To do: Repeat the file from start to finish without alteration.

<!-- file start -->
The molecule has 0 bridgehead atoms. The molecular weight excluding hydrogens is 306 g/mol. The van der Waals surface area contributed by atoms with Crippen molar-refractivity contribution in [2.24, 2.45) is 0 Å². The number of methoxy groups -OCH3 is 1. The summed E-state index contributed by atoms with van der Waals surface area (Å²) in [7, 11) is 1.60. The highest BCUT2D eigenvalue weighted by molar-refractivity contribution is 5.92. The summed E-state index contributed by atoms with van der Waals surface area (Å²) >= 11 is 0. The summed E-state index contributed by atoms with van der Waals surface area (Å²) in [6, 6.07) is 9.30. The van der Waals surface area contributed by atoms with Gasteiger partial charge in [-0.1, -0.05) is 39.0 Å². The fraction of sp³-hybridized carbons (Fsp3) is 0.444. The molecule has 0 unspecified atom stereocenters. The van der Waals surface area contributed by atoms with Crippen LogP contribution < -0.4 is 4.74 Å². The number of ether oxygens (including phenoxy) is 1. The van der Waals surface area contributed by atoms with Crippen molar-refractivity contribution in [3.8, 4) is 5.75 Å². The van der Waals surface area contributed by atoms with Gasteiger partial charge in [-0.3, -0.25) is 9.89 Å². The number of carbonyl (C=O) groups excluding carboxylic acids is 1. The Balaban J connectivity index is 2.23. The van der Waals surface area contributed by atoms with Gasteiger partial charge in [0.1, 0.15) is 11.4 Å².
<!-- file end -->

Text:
The molecule has 0 bridgehead atoms. The molecular weight excluding hydrogens is 306 g/mol. The van der Waals surface area contributed by atoms with Crippen molar-refractivity contribution in [2.24, 2.45) is 0 Å². The number of methoxy groups -OCH3 is 1. The summed E-state index contributed by atoms with van der Waals surface area (Å²) in [7, 11) is 1.60. The highest BCUT2D eigenvalue weighted by molar-refractivity contribution is 5.92. The summed E-state index contributed by atoms with van der Waals surface area (Å²) >= 11 is 0. The summed E-state index contributed by atoms with van der Waals surface area (Å²) in [6, 6.07) is 9.30. The van der Waals surface area contributed by atoms with Gasteiger partial charge in [-0.1, -0.05) is 39.0 Å². The fraction of sp³-hybridized carbons (Fsp3) is 0.444. The molecule has 0 unspecified atom stereocenters. The van der Waals surface area contributed by atoms with Crippen LogP contribution < -0.4 is 4.74 Å². The number of ether oxygens (including phenoxy) is 1. The van der Waals surface area contributed by atoms with Crippen molar-refractivity contribution in [3.8, 4) is 5.75 Å². The van der Waals surface area contributed by atoms with Gasteiger partial charge in [-0.3, -0.25) is 9.89 Å². The number of carbonyl (C=O) groups excluding carboxylic acids is 1. The Balaban J connectivity index is 2.23. The van der Waals surface area contributed by atoms with Gasteiger partial charge in [0.1, 0.15) is 11.4 Å².